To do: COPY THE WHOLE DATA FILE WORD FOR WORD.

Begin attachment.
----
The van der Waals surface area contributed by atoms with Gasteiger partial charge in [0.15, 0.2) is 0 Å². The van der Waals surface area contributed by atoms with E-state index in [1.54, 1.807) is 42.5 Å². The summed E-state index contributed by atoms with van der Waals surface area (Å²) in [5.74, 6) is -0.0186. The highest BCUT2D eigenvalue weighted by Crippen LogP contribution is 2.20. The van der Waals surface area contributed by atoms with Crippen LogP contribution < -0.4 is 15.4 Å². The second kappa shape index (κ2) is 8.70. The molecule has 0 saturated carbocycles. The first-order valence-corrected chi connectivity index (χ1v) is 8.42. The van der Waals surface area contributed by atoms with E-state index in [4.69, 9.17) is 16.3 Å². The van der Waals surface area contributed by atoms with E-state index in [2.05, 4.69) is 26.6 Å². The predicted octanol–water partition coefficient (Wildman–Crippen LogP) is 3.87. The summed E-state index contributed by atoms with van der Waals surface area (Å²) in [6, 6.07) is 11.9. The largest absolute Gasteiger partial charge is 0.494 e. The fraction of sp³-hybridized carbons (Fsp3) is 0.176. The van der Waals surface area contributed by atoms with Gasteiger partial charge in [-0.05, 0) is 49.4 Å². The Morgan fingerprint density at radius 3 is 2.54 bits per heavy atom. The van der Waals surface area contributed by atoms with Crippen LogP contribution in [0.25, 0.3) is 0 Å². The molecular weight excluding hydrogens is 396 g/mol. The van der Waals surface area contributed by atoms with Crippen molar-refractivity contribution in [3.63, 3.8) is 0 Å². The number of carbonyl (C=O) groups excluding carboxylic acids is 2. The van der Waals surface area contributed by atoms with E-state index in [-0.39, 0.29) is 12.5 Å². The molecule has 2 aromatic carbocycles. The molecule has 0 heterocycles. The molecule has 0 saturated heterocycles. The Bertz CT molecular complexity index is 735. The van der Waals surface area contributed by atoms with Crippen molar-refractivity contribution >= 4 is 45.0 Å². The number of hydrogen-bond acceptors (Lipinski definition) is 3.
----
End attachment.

The van der Waals surface area contributed by atoms with Gasteiger partial charge in [0.15, 0.2) is 0 Å². The van der Waals surface area contributed by atoms with E-state index in [1.54, 1.807) is 42.5 Å². The summed E-state index contributed by atoms with van der Waals surface area (Å²) in [5.74, 6) is -0.0186. The highest BCUT2D eigenvalue weighted by Crippen LogP contribution is 2.20. The van der Waals surface area contributed by atoms with Crippen LogP contribution < -0.4 is 15.4 Å². The second kappa shape index (κ2) is 8.70. The molecule has 0 saturated carbocycles. The first-order valence-corrected chi connectivity index (χ1v) is 8.42. The van der Waals surface area contributed by atoms with E-state index in [4.69, 9.17) is 16.3 Å². The van der Waals surface area contributed by atoms with E-state index in [2.05, 4.69) is 26.6 Å². The predicted octanol–water partition coefficient (Wildman–Crippen LogP) is 3.87. The summed E-state index contributed by atoms with van der Waals surface area (Å²) in [6, 6.07) is 11.9. The largest absolute Gasteiger partial charge is 0.494 e. The fraction of sp³-hybridized carbons (Fsp3) is 0.176. The van der Waals surface area contributed by atoms with Gasteiger partial charge in [-0.05, 0) is 49.4 Å². The Morgan fingerprint density at radius 3 is 2.54 bits per heavy atom. The van der Waals surface area contributed by atoms with Crippen LogP contribution in [0.25, 0.3) is 0 Å². The molecular weight excluding hydrogens is 396 g/mol. The van der Waals surface area contributed by atoms with Crippen molar-refractivity contribution in [3.63, 3.8) is 0 Å². The number of carbonyl (C=O) groups excluding carboxylic acids is 2. The van der Waals surface area contributed by atoms with E-state index in [-0.39, 0.29) is 12.5 Å². The molecule has 2 aromatic carbocycles. The molecule has 0 heterocycles. The molecule has 0 saturated heterocycles. The Bertz CT molecular complexity index is 735. The van der Waals surface area contributed by atoms with Crippen molar-refractivity contribution >= 4 is 45.0 Å². The number of hydrogen-bond acceptors (Lipinski definition) is 3.